Government should encourage pub drinking to control alcohol violence, new research suggests

By Peter Ruddick

- Last updated on GMT

Related tags: Binge drinking, Alcoholic beverage

Pubs and bars could provide the answer to the problem of alcohol-related violence, according to new research from the Institute for Health and Community at Plymouth University
Pubs and bars could provide the answer to the problem of alcohol-related violence, according to new research from the Institute for Health and Community at Plymouth University
The Government should encourage people to return to pubs and bars to drink if it is to control night-time violence caused as a result of alcohol, according to new research from the Institute for Health and Community at Plymouth University.

A team of researchers spent six months working with Devon and Cornwall Police surveying nearly 600 people arrested for alcohol-related incidents to investigate their drinking patterns.

They found two thirds of those questioned aged 17-30 had been drinking at home before heading to town, while the majority admitted they were drunk before they even reached their going-out destination. 


Dr Adrian Barton of the Plymouth Business School said the Government crackdown on cheap drinks in licensed premises had led to more people drinking at home. He said, despite this, public policy was still focused on a 'pub-club' model of drinking as opposed to the 'home-pub-club' model which almost half of drinkers were now adopting.

"Although it may seem counter intuitive, it may be that that in order to better control violence in the night-time economy, government policy needs to entice people back into the pubs and bars, especially for the crucial early evening period, where they can at least be monitored by staff, and where their drinking patterns will have natural breaks when they move from place to place,” he said.

The release of the research coincided with a public conference at the Best Western Duke of Cornwall Hotel, Plymouth on binge drinking, 'pre-loading' and Government alcohol strategies to mark the launch of the new research institute at Plymouth University.

Supermarket pre-loading

Of the 17-30-year-olds that were questioned by the researchers, 83 per cent had bought beer, wine or spirits from the supermarket earlier in the night. Of these 40 per cent were later arrested for violence-related offences.

Barton said the research showed there was a demand for early evening drinks and reducing the availability of these in pubs and bars had led to dangerous pre-loading of alcohol from supermarkets and other cheaper alternatives which had contributed to the rise in alcohol-related crime.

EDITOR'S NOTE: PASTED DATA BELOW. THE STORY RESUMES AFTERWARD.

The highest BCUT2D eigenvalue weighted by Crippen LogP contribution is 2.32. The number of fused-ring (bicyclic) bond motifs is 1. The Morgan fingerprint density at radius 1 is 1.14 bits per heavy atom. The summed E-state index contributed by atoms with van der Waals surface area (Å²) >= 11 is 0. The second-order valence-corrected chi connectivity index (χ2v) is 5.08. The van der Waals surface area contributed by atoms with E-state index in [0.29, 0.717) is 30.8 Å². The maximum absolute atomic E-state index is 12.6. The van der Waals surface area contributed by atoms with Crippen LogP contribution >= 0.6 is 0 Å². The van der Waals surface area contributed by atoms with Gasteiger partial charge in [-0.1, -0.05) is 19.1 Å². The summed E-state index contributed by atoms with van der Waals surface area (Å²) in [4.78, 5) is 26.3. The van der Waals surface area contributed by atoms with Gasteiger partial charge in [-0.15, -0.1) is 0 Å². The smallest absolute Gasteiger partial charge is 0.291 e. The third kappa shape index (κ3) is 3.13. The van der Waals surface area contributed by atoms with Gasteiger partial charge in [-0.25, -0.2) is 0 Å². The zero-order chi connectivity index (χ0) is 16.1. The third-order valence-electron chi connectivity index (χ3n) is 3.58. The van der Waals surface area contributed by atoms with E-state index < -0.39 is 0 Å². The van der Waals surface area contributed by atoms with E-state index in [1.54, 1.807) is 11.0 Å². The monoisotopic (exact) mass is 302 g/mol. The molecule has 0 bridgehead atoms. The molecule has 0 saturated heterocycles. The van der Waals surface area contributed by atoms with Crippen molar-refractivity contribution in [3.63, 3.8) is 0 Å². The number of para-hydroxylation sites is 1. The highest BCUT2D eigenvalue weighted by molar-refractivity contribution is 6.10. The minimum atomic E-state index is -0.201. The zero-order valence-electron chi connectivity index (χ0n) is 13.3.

“Somewhat paradoxically, it would appear that previous government policy around alcohol, such as the restrictions on discounted drinks promotions and happy hours, and extended licensing hours, could be at the root of some of these problems," he said.

LinkedIn discussion

After the Prime Minister David Cameron made a speech last month where he called for more action from the drinks industry and pubs on binge drinking​, BigHospitality asked for your views in a discussion on our LinkedIn page​. Among the comments received the following points were made by members of the group:

  • Chris Overend said about supermarkets: "How can you sell ten cases of beer to one customer in a single sale? If I sold the equivalent to one customer in my pub, I would lose my licence."
  • Anthony Zausmer made the point that the drinking problem was larger than pubs or supermarkets: "Any talk of diminishing binge drinking by introducing a minimum price per unit or by putting the onus on licensees - be they of bars, pubs and clubs OR supermarkets - is just a cheap trick to avoid the real issue: Society is damaged and needs extensive remedial work."
  • Publican Sam's point was similar to that made today by the Plymouth University research: "If only there were places where the consumption of alcohol was in a genuinely social and regulated setting? Oh yeah, we've got them...they're called pubs."
  • Hannah McIntyre said in the end the issue came down to money: "Who generates more for the government coffers? The grocery market has an annual turnover of circa £150bn per year. The pub market is circa 10 per cent of this. I think the governmental mathematics and the support they are likely to give to which industry is clear, sadly."

 The Government is expected to publish an alcohol strategy in the next few weeks with some reports suggesting a minimum price per unit of alcohol is among the options being considered. 

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binge drinking

Posted by colette mackness,

most publicans could have told the researchers about the pre loading problems have been in this business for 20 years and never had problems till the supermarkets started selling cheap beer. at least we can keep a check on what our customers drink. if only the government would just ask the ordinary publican for advice instead of the "experts", they might get some common sense answers.

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Binge Drinking -Punish the Right Culprit

Posted by John Austen,

Why pussy foot around this problem? Surely those who make so much mess, take over A&Es, and generally cause so trouble through drinking to excess, should foot the bill themselves. If they can afford to buy these quantities of booze they can afford the clean up cost!
Why not standard charges for being sick in a public place,using NHS facilities,etc.
Payment on the spot by cash or credit card, backed up by Police action.
Are politicians afraid they may loose votes by punishing the real culprits? Why should all the sensible people pay?

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